Monthly Archives: December 2016

Ubuntu USB Ethernet Naming for Alias and VLAN Interfaces

In my ongoing adventures of playing with the Chromebox as a firewall, I eventually found a reason to use stock Ubuntu 16.04 instead of VyOS.

For the most part, devices just work as you’d expect under Ubuntu. Even my USB ethernet network interface (NIC) devices work fine. But I eventually noticed a problem.

By default USB NICs under Ubuntu 16.04 (which uses systemd & udev) are named “enxABCDEF123456” where ABCDEF123456 is the full MAC address of the device.

This is fine for basic usage, but problems occur when you want to use device aliasing or VLAN tagging.

As an example, a standard USB interface definition would look like this in /etc/network/interfaces:

iface enxABCDEF123456 inet static

Linux interface aliasing lets you add another IP to the same device like by adding another entry with a colon plus integer (eg, :1 or :10). The aliased device can be treated as a unique device for ifup/ifdown, etc.  It looks like this:

iface enxABCDEF123456:1 inet static

You can add VLAN tagging to an interface very simply in a similar way. It’s done by adding   a dot/period plus integer (eg, :100 or :201) and referencing the parent “raw” device. The aliased device can be treated as a unique device for ifup/ifdown, etc.  It looks like this:

iface enxABCDEF123456.201 inet static
    vlan-raw-device enxABCDEF123456

Looks good, right? Nope! Guess what, this isn’t going to work as is!

If you actually try to bring up one of these devices, you’ll see this.

$ sudo ifup enxABCDEF123456.201
RTNETLINK answers: Numerical result out of range
Failed to bring up enxABCDEF123456.201.

Turns out this is due to the (very long) length of the device name. Actually, someone already filed a bug for this with Ubuntu:


So, what to do? There’s a reasonably simple solution, but it took some searching to figure it out.


First, if you just read docs about systemd you’ll see a seemingly “obvious” way to name devices by mapping the MAC address. This creates a file which should rename the device enxABCDEF123456 to enx0.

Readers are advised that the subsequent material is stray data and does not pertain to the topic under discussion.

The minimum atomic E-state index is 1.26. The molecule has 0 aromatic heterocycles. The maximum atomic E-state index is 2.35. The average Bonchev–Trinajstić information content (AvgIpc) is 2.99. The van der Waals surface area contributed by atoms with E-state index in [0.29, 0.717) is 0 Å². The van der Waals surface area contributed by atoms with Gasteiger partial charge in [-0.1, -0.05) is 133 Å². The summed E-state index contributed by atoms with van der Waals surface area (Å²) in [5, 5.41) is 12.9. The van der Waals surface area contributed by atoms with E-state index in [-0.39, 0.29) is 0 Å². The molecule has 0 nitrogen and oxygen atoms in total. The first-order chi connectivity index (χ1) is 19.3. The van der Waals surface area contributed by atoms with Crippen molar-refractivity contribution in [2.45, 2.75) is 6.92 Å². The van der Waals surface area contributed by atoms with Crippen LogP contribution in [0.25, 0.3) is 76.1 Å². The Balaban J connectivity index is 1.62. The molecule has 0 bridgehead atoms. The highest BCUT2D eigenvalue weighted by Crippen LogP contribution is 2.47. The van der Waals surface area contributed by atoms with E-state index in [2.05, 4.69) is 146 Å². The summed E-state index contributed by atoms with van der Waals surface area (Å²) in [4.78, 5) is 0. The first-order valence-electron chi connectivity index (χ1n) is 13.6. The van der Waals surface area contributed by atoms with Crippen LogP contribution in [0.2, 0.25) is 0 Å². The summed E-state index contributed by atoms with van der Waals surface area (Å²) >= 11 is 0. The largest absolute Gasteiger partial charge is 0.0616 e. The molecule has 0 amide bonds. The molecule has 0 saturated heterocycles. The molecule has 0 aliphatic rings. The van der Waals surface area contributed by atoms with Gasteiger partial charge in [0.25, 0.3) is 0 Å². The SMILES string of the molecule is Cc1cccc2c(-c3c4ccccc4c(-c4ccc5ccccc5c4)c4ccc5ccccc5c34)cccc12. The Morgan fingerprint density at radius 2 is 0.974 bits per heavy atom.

cat > /etc/systemd/network/ << EOF


It seems good, but doesn’t work by itself.. the trick is that udev is also at work tweaking the NIC device names.

Per the systemd man page:

All link files are collectively sorted and processed in lexical order, regardless of the directories in which they live. However, files with identical filenames replace each other. Files in /etc have the highest priority, files in /run take precedence over files with the same name in /usr/lib. This can be used to override a system-supplied link file with a local file if needed. As a special case, an empty file (file size 0) or symlink with the same name pointing to /dev/null disables the configuration file entirely (it is “masked”).

This gave me the idea that masked files may also be at play with udev…. the file which directs udev to name USB devices with full MAC address is /lib/udev/rules.d/73-usb-net-by-mac.rules  so I’ll attempt to mask it in in /etc.

ln -s /dev/null /etc/udev/rules.d/73-usb-net-by-mac.rules
update-initramfs -u

Note that udev and systemd rules,  need to be in the initfamfs, so that has to be updated before rebooting for the changes to take effect.


Oh, of course, now if I was depending on that USB NIC, I just lost networking because my /etc/network/interfaces is invalid. So based on the examples above, here’s a snapshot of what the that file should now look like:

iface enx0 inet static

iface enx0:1 inet static

iface enx0.201 inet static
 vlan-raw-device enx0

Now, the base USB interface, the alias interface, and the VLAN interface should all work!